Sorry I have been away so long.
It's good to be back. Yesterday was the first day I worked with students in a good bit. Since we our on a year-round schedule we have four weeks for winter break. The kids maintained a good level of energy throughout the day and so did I.
I had the 4th graders check out the work of Ton Schulten. I was introduced to his work by Mary over at Marymaking. She has a great art-ed blog, if you haven't checked it out you definitely should.
Ton has a keen eye for composition and color. It's like he is playing with color over a grid laid out by Mondrian. The colors often shimmer like a close up of a tile mosaic.
I thought Ton's work would provide a rich, colorful drawing experience to start off the new year. Plus, I felt his work related well to two earlier projects we had done. His subjectively colored landscapes reinforced the warm and cool concepts we learned about with Wolf Kahn's landscapes. His use of geometric shapes to break up the surface was similar to how Matt W. Moore did it in his abstract paintings.
While we looked at some of Ton's paintings from his website, we identified color groups, focal points, and elements that created depth.
When it came time to draw, I emphasized that we would include similar elements, but the placement and color choices in their compositions needed to be a product of their own creative decisions. In pencil, we worked from the foreground to the background. After the landscape was laid down, students were asked to add a couple vertical and horizontal lines to break up the overall design.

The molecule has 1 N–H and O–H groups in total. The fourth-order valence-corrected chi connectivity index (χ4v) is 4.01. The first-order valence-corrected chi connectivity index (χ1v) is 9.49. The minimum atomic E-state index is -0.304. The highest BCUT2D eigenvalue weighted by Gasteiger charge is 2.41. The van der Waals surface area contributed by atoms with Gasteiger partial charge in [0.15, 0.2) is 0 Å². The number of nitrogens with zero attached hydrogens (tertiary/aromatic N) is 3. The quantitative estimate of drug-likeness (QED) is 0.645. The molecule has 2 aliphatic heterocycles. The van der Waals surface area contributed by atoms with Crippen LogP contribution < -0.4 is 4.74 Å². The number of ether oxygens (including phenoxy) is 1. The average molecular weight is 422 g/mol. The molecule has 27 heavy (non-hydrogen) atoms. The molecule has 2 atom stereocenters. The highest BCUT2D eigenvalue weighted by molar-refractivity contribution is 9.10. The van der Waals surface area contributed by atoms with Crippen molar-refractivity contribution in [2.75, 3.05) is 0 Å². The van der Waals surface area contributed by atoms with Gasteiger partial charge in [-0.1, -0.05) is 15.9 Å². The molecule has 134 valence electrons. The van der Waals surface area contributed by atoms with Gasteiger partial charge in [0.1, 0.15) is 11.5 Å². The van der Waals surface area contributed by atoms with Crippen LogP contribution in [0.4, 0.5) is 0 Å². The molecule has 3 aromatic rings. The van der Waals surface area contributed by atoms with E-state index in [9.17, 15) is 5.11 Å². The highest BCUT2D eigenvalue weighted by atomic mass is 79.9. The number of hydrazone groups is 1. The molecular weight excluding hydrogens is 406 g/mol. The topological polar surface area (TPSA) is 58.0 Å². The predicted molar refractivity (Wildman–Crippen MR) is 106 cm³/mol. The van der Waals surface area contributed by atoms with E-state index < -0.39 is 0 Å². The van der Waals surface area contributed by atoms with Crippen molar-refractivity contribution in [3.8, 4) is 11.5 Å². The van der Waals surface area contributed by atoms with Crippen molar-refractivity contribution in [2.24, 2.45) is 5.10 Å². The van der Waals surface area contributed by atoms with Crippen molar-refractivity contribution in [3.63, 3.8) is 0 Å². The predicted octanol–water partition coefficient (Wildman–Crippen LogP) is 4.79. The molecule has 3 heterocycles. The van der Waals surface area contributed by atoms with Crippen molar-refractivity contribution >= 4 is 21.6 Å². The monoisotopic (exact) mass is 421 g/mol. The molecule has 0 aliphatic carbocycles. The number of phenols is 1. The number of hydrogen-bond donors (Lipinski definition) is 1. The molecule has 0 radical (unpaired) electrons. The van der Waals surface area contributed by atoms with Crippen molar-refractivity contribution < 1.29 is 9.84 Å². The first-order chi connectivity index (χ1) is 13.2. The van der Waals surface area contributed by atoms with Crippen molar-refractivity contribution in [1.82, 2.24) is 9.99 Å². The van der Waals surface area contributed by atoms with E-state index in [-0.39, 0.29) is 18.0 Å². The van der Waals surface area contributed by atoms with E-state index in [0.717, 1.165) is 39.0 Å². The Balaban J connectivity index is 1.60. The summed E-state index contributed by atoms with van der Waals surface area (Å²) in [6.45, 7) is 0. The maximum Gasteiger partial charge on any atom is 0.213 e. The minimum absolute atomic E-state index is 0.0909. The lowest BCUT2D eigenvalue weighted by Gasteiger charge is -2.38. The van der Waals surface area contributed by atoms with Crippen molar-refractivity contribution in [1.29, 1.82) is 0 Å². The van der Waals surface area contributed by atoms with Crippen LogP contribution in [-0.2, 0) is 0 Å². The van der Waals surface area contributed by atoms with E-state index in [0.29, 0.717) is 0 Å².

We used chalk pastels to color the drawings. Before students started, I demonstrated how to use the point and broad side of the chalk and how to create different textures by blending or not. I also emphasized that when drawing the chalk is the only thing that touches the paper. They need to keep their drawing hand off the paper to keep their work as clean as they can.
And off they went. Covering their paper and covering their hands, arms, and sometimes faces with brightly colored chalk pastels:)
It's good to be back. Thanks kids, for making it a great first day!
The drawings were done on 12x15" black construction paper.
I love your description of Schulten's work. Wonderful artwork by your 4th graders...every one of them frame worthy! Thanks so much for the shout out.ReplyDelete
These are ALL sooooo interesting. I love the color choices and the geometric divisions of the landscape. If I didn't know they were done by 4th graders I would guess that they were done by MUCH older kids. Bravo to you all!!ReplyDelete
Welcome back to bloggerville, D. I must say, these are STUNNING! I agree with Christie, they look like they were done by much older kids. That's the beauty of teaching the elementary grades, isn't it? People are always underestimating our kid's abilities and we get to show them just how creative and skilled they are! Good work my good man!ReplyDelete
These are great! I'd hang any one of them on my wall. And now I'm getting out my own pastels and giving this a try. Looks like fun!ReplyDelete
Hello! I love this lesson and I'm alsoReplyDelete
passing on the Liebster Blog award to you and your fabulous ideas!
1. Copy and paste the award on your blog
2. Thank the giver and link back to them
3. Reveal your top 5 picks and let them know by leaving a comment on their blog
4. Spread our love of art to other bloggers
these are really nice. i like the color blocking look, it also reminds me of Paul Klee's work. thanks for sharing.ReplyDelete